During the tenth station, we are also invited to reflect on ways we might allow ourselves to be naked, to really be seen, without pretense, without the masks we wear to hide our insecurities….  To be seen for who we truly are.  What are the masks that I wear?  What are the ways that I deflect attention from myself so that people don’t see who I truly am?  Do I share my insecurities with others or project an image of perfection and control?  Help us to be more like Jesus.  Humble, vulnerable, real.

Prayer: Jesus, help us to look past the outside of others. Help us not to judge them by how they look or what they wear. Help us to find our self worth and identity in you.

Mrs. Escobar: The Eleventh Station - Jesus is Nailed to the Cross
We adore you, o Christ and we bless you.
Response: Because by Your Holy Cross, You have redeemed the world.

Mrs. Escobar:
Think about the past four days.  When were you asked to do something?  When were you asked to meet a deadline, complete a project, write an essay, fulfill work or chores around the house or at school? How did you respond when you first heard about these tasks?  Did you respond with patience?  Joy?  Excitement? Did you cry out about it? Did you complain or begrudge the task?  Did you work on the task with half-hearted effort?  Did you experience physical pain?  Emotional pain? Social pain? Spiritual pain? Mental pain?

Jesus was violently thrown upon the cross and his hands and feet nailed to it.  In such excruciating pains He remained silent.  He suffered patiently, because He suffered for you and for me.  Jesus couldn’t give a little.  He had to give everything and so must we. The eleventh station asks each of us: How do you act when called to do something? How do you act in sufferings and in troubles?  Jesus’ patient suffering is a source of strength for each of us because we know that when we suffer, Jesus suffers with us.  We are asked to give our all...in everything. How willing are you?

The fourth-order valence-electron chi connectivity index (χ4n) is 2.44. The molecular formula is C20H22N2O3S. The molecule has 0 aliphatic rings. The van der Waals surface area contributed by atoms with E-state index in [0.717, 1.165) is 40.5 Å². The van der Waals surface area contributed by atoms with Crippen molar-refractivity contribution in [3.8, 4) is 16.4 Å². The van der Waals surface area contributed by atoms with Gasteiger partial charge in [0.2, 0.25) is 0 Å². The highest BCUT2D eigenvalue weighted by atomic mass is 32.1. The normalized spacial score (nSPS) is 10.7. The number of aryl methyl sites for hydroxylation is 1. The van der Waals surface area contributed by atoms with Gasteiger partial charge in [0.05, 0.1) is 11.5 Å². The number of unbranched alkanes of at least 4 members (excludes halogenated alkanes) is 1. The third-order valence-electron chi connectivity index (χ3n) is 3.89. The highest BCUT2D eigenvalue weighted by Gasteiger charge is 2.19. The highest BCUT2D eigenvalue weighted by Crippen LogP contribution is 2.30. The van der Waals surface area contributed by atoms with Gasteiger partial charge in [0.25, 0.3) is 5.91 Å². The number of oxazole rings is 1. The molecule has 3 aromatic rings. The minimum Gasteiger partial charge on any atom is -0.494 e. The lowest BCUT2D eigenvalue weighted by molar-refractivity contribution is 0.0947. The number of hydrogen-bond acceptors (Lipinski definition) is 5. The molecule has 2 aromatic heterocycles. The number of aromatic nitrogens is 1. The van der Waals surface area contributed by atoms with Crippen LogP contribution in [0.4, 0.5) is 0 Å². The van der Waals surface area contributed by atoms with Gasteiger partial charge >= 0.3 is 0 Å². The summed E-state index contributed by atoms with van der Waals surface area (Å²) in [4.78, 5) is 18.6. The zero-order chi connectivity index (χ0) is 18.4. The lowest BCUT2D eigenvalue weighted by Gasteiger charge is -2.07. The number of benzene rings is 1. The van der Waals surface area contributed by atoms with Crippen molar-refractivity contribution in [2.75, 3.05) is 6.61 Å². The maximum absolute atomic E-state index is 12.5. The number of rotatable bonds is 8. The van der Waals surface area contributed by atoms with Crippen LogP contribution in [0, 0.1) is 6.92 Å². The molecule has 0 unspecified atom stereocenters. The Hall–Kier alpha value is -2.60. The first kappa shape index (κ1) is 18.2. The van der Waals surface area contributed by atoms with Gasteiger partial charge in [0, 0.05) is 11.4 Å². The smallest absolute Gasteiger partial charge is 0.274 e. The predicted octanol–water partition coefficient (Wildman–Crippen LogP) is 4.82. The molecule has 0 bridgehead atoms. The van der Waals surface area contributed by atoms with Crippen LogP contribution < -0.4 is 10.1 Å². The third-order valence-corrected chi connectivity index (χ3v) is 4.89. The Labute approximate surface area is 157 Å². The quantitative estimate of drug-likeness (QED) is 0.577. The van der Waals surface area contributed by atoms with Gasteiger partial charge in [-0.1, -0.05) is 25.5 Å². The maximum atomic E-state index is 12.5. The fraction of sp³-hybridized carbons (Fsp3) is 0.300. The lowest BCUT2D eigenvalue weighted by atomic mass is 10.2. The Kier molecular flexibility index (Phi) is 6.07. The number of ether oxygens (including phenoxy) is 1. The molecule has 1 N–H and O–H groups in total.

Prayer: Jesus, we’re sorry for nailing you to the cross with our own sin. Help us to seek your forgiveness and mercy for the times that we sin.

Julie: The Twelfth Station - Jesus Dies on the Cross
We adore you, o Christ and we bless you.
Response: Because by Your Holy Cross, You have redeemed the world.

Julie: When we were younger, many of us asked our parents and our grandparents how much they loved us. Some parents used their arms stretched wide to show that their love is never- ending, they love us “thiiiiiiiiiis much.” In turn, they would asked us the same question. We would stretch our little arms as far as they could. We giggled, we laughed, but our parents and grandparents arms were always larger and longer than ours. They always loved us more.

Now imagine Jesus, arms stretched wide from east to west, one scarred hand to the other. Are you courageous enough to ask him, “Jesus, how much do you love me?” Are you courageous enough to hear the answer, “I love you this much - as far as the east is from the west?” Are you courageous enough to rest in his mercy?

Prayer: Jesus, help us never forget your love for us. Help us to know that you died for us. Fill us with comfort in knowing that we never suffer anything you don’t understand.

Grace Gelone: The Thirteenth Station - Jesus is Taken Down from the Cross
We adore you, o Christ and we bless you.
Response: Because by Your Holy Cross, You have redeemed the world.